Of Autodesk and the Freedom Tower
Lessons for software developers?
Sefetsky emphasises that SOM didn't just jump into this; it did a proper evaluation of Revit first, although perhaps the real test is the pleasures people apparently take in using Revit. But the new process does deliver, it gives SOM rapid design realisation and confidence both in the final delivery and in its ability to make radical changes in a controlled and cost-effective way. The design of the Freedom Tower above ground has already changed significantly, for instance, to accommodate the need of the NY police department for more space around the tower).
According to Sefetsky the collaboration with Autodesk Consulting has delivered “competitive advantage without being at the bleeding edge”.
So far so good, then, but so not particularly IT. However, we could have taken these presentations, changed the names of the technology vendors and replaced “building” with “computer application” – and we might have been listening to a presentation on the benefits of the OMG's Model Driven Architecture!
Of course, this isn't so surprising when you remember that the “patterns movement” behind much modern software development was based on an architectural movement - check out this interview with Erich Gamma. Gamma's seminal book Design Patterns (Gamma, E. R. Helm, R. Johnson and J. Vlissides. Addison-Wesley, 1995) was based on Christopher Alexander's work on what he sometimes called "a timeless way of building".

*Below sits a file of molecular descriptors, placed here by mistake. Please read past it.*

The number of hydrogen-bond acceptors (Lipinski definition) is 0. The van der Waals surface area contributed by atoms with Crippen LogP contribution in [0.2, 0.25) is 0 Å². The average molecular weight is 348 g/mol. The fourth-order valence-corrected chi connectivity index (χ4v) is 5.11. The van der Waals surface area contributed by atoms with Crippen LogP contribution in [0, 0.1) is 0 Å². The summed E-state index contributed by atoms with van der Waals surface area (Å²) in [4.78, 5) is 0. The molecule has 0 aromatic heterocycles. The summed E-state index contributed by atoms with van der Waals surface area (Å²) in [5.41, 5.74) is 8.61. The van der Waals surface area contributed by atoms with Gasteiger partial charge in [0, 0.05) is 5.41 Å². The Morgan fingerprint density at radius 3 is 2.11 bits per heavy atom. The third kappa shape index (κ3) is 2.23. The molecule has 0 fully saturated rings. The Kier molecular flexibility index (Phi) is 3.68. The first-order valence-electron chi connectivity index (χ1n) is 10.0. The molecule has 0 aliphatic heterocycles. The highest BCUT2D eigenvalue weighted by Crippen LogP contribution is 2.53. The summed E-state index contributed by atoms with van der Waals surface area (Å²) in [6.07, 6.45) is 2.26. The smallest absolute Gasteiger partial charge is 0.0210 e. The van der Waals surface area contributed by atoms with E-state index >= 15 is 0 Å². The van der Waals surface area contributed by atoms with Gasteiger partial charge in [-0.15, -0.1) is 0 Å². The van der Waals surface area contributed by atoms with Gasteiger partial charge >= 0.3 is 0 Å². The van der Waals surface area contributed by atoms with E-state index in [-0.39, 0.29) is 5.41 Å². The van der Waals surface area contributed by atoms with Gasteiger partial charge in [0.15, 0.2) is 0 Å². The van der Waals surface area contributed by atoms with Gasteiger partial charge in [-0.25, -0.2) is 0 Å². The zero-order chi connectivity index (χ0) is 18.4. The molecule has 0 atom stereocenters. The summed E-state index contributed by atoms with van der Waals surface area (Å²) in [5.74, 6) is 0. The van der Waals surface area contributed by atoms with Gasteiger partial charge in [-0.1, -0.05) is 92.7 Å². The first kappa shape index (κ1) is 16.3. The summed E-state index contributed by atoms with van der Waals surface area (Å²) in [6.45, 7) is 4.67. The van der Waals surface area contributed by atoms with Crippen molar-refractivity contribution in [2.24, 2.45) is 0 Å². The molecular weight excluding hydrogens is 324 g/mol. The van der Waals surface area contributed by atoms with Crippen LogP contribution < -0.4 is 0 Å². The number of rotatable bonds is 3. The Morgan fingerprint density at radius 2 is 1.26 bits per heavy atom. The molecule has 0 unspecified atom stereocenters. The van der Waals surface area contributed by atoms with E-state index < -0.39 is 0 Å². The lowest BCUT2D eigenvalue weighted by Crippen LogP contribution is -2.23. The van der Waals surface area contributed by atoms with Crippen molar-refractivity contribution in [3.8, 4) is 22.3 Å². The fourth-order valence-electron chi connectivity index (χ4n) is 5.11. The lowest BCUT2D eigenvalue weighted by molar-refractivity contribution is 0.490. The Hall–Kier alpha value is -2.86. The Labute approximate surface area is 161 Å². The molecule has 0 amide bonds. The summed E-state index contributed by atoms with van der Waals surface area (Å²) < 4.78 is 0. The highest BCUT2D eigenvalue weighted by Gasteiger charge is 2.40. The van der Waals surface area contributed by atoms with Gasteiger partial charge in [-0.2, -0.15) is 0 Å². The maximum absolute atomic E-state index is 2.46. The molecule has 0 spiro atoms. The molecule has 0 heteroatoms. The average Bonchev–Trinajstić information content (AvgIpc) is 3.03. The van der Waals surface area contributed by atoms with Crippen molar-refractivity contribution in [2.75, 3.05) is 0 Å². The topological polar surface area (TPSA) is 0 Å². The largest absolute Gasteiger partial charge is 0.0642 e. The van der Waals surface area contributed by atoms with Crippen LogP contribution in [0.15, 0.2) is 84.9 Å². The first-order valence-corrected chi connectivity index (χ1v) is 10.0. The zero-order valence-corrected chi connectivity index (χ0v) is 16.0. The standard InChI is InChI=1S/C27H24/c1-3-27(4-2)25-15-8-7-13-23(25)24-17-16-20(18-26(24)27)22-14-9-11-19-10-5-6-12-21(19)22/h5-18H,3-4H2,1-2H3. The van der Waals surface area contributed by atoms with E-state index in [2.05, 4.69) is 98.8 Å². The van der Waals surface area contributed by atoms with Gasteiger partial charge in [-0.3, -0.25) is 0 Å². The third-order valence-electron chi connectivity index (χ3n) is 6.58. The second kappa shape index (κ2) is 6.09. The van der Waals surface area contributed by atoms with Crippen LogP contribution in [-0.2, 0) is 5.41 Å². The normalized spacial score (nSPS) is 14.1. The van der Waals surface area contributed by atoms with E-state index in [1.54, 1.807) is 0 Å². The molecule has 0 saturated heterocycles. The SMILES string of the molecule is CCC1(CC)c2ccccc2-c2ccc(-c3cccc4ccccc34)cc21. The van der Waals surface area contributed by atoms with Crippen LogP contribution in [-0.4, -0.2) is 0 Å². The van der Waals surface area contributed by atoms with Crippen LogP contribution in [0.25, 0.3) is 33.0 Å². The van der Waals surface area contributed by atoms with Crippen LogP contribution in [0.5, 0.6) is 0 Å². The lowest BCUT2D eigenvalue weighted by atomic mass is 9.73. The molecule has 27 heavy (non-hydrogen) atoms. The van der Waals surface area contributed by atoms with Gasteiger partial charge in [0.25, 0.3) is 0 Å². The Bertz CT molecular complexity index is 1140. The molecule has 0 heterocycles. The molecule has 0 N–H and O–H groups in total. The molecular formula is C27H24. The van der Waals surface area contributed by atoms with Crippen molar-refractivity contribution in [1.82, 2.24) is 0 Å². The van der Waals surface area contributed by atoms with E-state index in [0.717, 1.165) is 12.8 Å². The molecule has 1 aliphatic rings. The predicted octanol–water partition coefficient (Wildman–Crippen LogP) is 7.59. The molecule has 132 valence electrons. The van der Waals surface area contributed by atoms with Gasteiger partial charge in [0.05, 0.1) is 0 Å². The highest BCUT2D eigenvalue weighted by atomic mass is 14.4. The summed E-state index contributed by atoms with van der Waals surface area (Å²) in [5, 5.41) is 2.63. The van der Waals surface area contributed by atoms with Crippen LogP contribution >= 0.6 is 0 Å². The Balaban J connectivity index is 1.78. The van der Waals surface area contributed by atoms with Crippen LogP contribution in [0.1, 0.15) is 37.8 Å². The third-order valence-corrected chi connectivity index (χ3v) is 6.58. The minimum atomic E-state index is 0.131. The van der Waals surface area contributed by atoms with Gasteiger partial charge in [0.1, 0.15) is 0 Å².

However, it gives one pause for thought when you hear Autodesk's Bernstein talking about his architecture students and their reaction to this new way of working and realise that they are raising issues awfully like those raised by hands-on programmers when they meet automated systems development. People don't like change and automation brings change. Nevertheless, it seems highly unlikely that our systems development process should be immune from automation, considering that we can automate business process successfully - admittedly with all the disruption that entails for business workers.
Perhaps we need to examine the automation process and its consequences dispassionately, before we decide that Model Driven Architecture (for example) can't work for us. And perhaps considering the automation of building design processes is a good way to isolate ourselves from the personal impact of automation, so we can make a neutral assessment.
Of course, a formal model-driven architectural approach isn't the only way forward. Kent Beck's eXtreme Programming (XP) approach, for example, achieves similar ends to those achieved by SOM's simulation of the Freedom Tower design, by actually building pieces of business function and constantly testing them against prebuilt test cases.
An XP approach probably isn't appropriate to building the Freedom Tower, but XP does respect architecture and can deliver notable successes. Something similar was probably used, more or less, to build a lot of wonderful European cathedrals, although looking at the noble edifices we see today, shouldn't blind us to the fact that quite a lot of cathedrals fell down early on – perhaps some builders skimped the test cases.
But, XP is appropriate to programming, and we should consider using it – just as we should also consider using the more formal modelling approaches represented by MDA, say, which correspond to the modelling/simulation processes used by SOM. There may be several paths to a goal and sometimes looking at another discipline (such as buildings architecture) can help us appreciate some of these alternatives. ®